Before the stimulation phase, you will come in for a baseline ultrasound and bloodwork to make sure that your ovaries are ready to begin the process. During the stimulation phase, you will inject yourself with gonadotropins in the thigh or abdomen.
The needles are short and small, and we will teach you how to do this safely and easily. You will inject yourself every day, which will encourage your ovaries to allow for multiple follicles to grow and develop.
You will return to the clinic on the fourth day of stimulation medications. The stimulation phase typically lasts 8 to 13 days, so most women have between 5 and 7 monitoring visits over a stimulation cycle. During these monitoring visits, you will receive a transvaginal ultrasound and blood tests that are designed to track the progress of your cycle.
Your estrogen level and size of your follicles will help the physician to decide your appropriate medication dose and timeline. Always keep track of how much medication you have at home. You will likely need to order refills during your stimulation cycle, especially if your dose is increased. A nurse will relay the physician’s decisions about your cycle via a message in NM MyChart or a phone call.
The decision to trigger is made by the physician based on the size of your follicles and estrogen levels. You will receive a call from our nursing staff on the day you are supposed to take your trigger shot. The timing of the trigger shot is extremely important, as your retrieval should be performed 36 to 38 hours after trigger.
If you accidentally take your trigger shot more than 30 minutes before or after your assigned time, please notify us the next day.
FAQs: Stimulation Cycle
What activities should I avoid during stimulation?
You may feel bloated as your ovaries grow follicles from the stimulation medications. Weight gain of five to six pounds is not unusual and should go away within two weeks after egg retrieval.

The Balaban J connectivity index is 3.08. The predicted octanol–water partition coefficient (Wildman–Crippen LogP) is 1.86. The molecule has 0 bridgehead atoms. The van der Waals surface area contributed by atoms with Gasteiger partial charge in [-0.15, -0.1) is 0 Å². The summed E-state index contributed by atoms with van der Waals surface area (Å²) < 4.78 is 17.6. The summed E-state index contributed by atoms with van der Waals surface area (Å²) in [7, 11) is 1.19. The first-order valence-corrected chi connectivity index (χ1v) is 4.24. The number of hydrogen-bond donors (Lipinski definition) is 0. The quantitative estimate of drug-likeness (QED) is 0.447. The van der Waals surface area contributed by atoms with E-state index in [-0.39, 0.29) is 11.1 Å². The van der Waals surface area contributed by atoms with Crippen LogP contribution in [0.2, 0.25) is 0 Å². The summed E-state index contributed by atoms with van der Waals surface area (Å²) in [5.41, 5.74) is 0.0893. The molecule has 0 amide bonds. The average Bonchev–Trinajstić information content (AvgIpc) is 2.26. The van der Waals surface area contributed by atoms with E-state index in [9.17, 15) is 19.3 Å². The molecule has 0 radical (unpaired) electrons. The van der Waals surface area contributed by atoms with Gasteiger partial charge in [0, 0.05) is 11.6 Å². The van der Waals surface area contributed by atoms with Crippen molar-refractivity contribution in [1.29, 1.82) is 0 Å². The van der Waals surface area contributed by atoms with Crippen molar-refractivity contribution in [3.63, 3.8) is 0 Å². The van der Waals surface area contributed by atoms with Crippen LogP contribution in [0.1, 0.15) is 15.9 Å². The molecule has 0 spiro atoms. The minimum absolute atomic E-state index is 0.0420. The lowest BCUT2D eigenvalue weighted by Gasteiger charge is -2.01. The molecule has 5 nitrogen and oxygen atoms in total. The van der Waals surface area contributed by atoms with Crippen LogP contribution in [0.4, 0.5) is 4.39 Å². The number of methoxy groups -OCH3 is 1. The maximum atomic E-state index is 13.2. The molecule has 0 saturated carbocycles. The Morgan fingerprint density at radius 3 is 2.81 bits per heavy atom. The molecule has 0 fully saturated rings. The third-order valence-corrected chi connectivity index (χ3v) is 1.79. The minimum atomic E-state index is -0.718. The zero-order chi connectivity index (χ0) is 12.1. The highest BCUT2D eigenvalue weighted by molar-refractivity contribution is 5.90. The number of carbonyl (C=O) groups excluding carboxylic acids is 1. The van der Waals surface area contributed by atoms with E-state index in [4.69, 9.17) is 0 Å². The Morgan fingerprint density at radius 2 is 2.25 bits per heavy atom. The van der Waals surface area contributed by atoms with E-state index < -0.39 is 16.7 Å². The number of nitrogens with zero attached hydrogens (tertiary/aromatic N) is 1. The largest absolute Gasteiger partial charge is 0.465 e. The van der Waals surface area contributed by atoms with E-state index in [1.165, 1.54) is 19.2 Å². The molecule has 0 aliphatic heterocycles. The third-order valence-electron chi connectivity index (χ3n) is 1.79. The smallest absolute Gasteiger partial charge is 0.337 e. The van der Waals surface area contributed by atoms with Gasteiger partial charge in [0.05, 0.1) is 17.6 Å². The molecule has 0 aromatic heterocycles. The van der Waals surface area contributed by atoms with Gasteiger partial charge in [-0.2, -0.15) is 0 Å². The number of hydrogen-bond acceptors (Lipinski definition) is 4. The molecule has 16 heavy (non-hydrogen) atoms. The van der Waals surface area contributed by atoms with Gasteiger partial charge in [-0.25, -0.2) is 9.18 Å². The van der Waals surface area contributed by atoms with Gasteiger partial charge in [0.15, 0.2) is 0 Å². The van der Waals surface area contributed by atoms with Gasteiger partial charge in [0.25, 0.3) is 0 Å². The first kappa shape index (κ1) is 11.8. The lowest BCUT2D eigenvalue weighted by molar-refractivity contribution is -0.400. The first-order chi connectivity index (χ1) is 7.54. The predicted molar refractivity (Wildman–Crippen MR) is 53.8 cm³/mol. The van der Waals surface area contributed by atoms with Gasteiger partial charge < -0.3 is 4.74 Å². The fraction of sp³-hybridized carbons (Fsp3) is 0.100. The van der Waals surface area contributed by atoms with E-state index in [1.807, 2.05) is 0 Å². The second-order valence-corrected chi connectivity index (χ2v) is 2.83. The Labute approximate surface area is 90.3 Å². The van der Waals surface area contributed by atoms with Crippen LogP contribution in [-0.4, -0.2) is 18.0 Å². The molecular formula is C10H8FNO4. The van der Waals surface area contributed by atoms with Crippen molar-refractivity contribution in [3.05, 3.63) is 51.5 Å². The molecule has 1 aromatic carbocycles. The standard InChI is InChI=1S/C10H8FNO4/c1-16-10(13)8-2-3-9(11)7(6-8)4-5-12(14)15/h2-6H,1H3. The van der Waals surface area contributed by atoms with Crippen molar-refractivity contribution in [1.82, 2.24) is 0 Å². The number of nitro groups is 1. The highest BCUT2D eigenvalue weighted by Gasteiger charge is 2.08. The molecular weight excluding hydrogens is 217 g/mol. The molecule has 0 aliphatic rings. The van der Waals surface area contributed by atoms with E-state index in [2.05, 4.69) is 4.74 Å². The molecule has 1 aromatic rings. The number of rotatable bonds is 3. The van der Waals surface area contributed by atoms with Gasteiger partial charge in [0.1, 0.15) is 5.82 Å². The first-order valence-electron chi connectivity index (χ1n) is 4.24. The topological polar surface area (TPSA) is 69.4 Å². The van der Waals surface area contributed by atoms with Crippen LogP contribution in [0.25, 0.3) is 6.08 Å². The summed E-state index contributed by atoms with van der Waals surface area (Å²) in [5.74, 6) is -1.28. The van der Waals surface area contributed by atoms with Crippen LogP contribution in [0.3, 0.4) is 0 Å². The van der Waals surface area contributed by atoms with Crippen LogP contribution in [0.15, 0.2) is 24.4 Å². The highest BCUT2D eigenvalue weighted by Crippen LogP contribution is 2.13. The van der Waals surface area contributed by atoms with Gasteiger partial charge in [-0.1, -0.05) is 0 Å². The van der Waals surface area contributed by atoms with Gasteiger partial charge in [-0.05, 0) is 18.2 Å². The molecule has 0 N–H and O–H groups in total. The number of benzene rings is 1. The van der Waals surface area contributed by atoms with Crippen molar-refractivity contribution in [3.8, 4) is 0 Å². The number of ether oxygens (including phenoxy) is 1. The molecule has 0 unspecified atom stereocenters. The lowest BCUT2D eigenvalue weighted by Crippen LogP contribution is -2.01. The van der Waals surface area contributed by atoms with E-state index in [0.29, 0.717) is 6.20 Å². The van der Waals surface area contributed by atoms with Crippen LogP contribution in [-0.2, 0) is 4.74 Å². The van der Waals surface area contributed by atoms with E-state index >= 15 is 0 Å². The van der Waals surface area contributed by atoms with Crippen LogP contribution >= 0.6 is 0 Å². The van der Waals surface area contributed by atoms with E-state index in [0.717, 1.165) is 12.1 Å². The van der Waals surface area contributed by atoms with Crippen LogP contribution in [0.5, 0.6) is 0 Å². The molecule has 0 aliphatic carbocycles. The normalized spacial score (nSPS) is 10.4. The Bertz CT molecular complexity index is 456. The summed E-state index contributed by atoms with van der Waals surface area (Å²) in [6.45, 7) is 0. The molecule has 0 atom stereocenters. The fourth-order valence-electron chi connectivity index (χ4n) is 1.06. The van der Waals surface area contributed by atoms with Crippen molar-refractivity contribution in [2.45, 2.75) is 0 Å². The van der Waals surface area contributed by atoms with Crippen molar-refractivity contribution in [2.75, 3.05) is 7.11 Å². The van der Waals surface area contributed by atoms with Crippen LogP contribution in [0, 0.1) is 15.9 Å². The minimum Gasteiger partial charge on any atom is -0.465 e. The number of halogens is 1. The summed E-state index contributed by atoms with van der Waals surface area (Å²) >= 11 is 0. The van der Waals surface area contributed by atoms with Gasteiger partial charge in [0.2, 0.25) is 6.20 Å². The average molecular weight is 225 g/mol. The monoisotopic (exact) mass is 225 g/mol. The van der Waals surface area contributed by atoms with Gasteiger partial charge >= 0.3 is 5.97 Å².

You may also feel more emotional due to the hormone changes. Surround yourself with supportive friends and family during this time. If you are struggling with intense emotions, call your physician. We want to make sure that we take care of all of you—your body and your mind. This can be an intense process, and we have support available.
Who will I see during monitoring visits?
Morning monitoring visits include a transvaginal ultrasound by ultrasound technicians and a blood draw by a phlebotomist. These visits are purely for information gathering, and no decisions are made during monitoring.
We ask the ultrasound technicians to measure follicles but not to interpret these measurements, as decisions are based upon both ultrasound and blood work. If you have questions, please contact your care team via NM MyChart or a phone call.
Who will communicate with me on a daily basis?
We do our best to have your primary nursing team communicate with you Monday through Friday. On weekends, the on-call nursing team will relay your results to you. Results may be relayed through NM MyChart or via telephone.
Unintended Responses to Stimulation
Egg freezing is not always successful, and it can cause complications that you should understand. There is no set number of eggs that you need to have to proceed with egg freezing.
Your care is individualized based on your age and your levels of AMH, AFC and FSH, and responses may vary, including:
To learn more about egg freezing or to schedule an appointment for a consultation, call Northwestern Medicine Center for Fertility and Reproductive Medicine at 312.695.7269.
It is extremely rare for other complications to arise, but as with any surgical procedure, there is a risk of bleeding or infection. If you do not feel well at any time or are concerned, please call your nursing team. If it’s an emergency and outside of normal business hours, call the on-call physician.
To Request an Appointment
Northwestern Medicine Fertility Center is now conveniently located in three locations: Chicago, Highland Park, and Oakbrook Terrace.
Visit our Locations & Appointments page for more information.